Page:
The young CSKA midfielder didn’t have his best display. In fairness, having to handle Paul Pogba‘s marauding runs and Mata drifting all over the pitch to find space isn’t easy, but it was clear that the 21-year-old wasn’t up to the task. Golovin moved the ball well, but otherwise offered little control in midfield. He also was dispossessed far too easily, allowing United to develop their attacks further up the pitch.
Vasin was at fault for both of United’s goals, and that cost his side their chance at a shock result. After United’s bright start, the hosts were struggling to break down CSKA’s defence, but in the space of a minute, Vasin was beaten by both of home team’s strikers, and both times, the striker in question scored. First, he allowed Romelu Lukaku to get goal side of him on a run, and the Belgian duly poked home United’s equaliser. Then, Lukaku’s flicked header ultimately fell to Mata, who produced a flick of his own – sublime skill, it must be said – over Vasin’s head, for Rashford to sweep home.
Romelu Lukaku and Marcus Rashford sealed the success over CSKA Moscow to ensure a 40th successive game without defeat at their Old Trafford home – a club record last achieved between 1964 and 1966 by their legendary former boss’s famed side.
With a crucial Manchester derby to follow on Sunday, the triumph provided the perfect lift for Mourinho’s men.
The decisive goals, 67 seconds apart in the 64th and 66th minutes, completed an impressive comeback from the hosts after they had fallen behind in the 45th minute to a strange goal.
Vitinho’s strike went in after hitting Alan Dzagoev on the back with the midfielder offside, but played on by United defender Daley Blind who had slid behind the goal and was still deemed active.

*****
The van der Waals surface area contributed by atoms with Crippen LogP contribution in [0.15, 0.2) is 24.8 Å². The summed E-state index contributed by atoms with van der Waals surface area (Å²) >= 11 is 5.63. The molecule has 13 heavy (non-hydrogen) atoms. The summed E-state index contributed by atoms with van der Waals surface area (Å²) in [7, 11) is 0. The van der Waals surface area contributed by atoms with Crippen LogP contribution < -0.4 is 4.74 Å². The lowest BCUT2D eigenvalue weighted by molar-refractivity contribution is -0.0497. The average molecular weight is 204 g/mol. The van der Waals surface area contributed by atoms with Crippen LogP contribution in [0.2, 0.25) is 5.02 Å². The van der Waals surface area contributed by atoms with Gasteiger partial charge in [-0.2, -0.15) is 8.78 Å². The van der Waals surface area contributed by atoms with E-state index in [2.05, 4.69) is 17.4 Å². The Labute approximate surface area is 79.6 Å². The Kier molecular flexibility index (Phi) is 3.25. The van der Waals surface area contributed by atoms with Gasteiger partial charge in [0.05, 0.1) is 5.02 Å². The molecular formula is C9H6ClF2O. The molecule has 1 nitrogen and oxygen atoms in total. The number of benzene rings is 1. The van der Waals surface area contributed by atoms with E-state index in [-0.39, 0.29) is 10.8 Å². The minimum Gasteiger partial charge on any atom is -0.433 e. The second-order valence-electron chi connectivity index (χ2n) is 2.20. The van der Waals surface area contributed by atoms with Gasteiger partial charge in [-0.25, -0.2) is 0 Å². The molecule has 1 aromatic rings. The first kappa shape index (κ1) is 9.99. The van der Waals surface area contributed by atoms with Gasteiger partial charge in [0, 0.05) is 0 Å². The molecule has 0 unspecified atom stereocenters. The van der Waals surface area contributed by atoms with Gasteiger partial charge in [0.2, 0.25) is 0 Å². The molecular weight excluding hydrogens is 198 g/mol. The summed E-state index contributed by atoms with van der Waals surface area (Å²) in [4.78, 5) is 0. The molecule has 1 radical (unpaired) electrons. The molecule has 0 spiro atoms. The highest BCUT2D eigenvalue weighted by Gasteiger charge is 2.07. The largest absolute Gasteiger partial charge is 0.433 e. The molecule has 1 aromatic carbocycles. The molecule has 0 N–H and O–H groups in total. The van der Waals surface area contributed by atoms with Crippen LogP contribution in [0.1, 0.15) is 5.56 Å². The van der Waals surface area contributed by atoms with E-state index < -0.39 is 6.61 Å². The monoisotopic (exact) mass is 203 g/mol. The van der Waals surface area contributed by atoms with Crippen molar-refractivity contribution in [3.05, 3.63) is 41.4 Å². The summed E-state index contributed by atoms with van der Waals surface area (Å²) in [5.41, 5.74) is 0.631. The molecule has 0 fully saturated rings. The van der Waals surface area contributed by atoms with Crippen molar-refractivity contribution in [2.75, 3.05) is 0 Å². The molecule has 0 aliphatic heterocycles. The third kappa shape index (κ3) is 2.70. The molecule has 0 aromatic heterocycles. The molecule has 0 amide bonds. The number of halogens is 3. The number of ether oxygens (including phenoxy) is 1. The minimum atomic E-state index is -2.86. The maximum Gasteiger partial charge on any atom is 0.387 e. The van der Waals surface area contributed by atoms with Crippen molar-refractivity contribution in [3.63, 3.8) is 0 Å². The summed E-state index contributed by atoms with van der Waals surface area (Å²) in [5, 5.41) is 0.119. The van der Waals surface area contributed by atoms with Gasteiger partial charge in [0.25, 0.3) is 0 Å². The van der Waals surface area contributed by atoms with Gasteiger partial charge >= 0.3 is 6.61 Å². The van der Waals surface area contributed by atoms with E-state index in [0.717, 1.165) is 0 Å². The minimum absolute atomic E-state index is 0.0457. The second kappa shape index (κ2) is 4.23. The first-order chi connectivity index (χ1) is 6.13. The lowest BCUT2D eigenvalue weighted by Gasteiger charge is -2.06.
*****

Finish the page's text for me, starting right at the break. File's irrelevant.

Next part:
CSKA needed to win by seven clear goals to stop the hosts going through, but that was never going to happen.
What this game did, though, was perhaps herald the rebirth of injury-plagued left-back Luke Shaw.
Three years since his much-vaunted arrival from Southampton, this was only his 50th appearance. With 48 minutes of previous action this season, Shaw was handed a first start since April. Under scrutiny, under pressure, this was a chance to prove his worth – and a point to arguably his harshest critic, Mourinho.
The United boss witnessed commitment and quality at both ends of the pitch.
Dashing down the left, Shaw met an Antonio Valencia cross with a volley that forced CSKA keeper Igor Akinfeev into the first part of a fine double save, spreading himself to block Lukaku’s follow up.
Shaw then made a great run in behind the defence but his low cross just eluded Rashford.
It formed part of a strong United start. After only three minutes, Lukaku showed good strength and skill to send Rashford clear, but his shot rolled against the inside of the post.
Rashford then tested Akinfeev with another low effort. The visitors were struggling but got a break just before half time with Dzagoev’s opener.
United restored parity when Paul Pogba floated over a perfect pass for Lukaku to finish with a stretching volley. A minute later Juan Mata lofted a pass for Rashford to finish with aplomb.
Romero: Deputising for the rested De Gea, but didn’t have a shot to save until he picked the ball out of the net. Denied Dzagoev near the end. 6
Lindelof: Very little to do, but an assured display from the Swede which will help his confidence. 7
Smalling: The defensive commander and marshalled his side well. Dangerous on set-pieces too. 7
Blind: Comfortable in a three-man Inadvertently played a crucial part in CSKA’s opener when off the pitch and playing Dzagoev onside. 6
Valencia: Driving runs from the United skipper down the right and equally combative at the back. 7
Herrera: A peripheral figure when he had the opportunity to press his claims for a start against City on Sunday. 5
Pogba: The dismissal at Arsenal may have contributed to a largely subdued performance, but still produced a peach of a pass to set up Lukaku for his volleyed strike. 6
Shaw: It was like the Shaw of old, driving down the left to support his attack and determined in defence. 8
Mata: Neat and tidy, but a player of his calibre needs to be more involved as he was in the second half. 7
Lukaku: Solid and offered good support to Rashford, his second goal in 13 games will have done his confidence the world of good. 7
Rashford: A well-taken goal, but wasteful with other chances when he could have had a hat-trick. 7
McTominay (for Herrera 66′): Offered stability in the midfield and composed display as United took control. 6
Tuanzebe (for Valencia 71′): Gave his captain a rest as he gained more first-team experience. 6
Martial (for Lukaku 73′): Another brought on to provide Lukaku with a breather before the derby. 6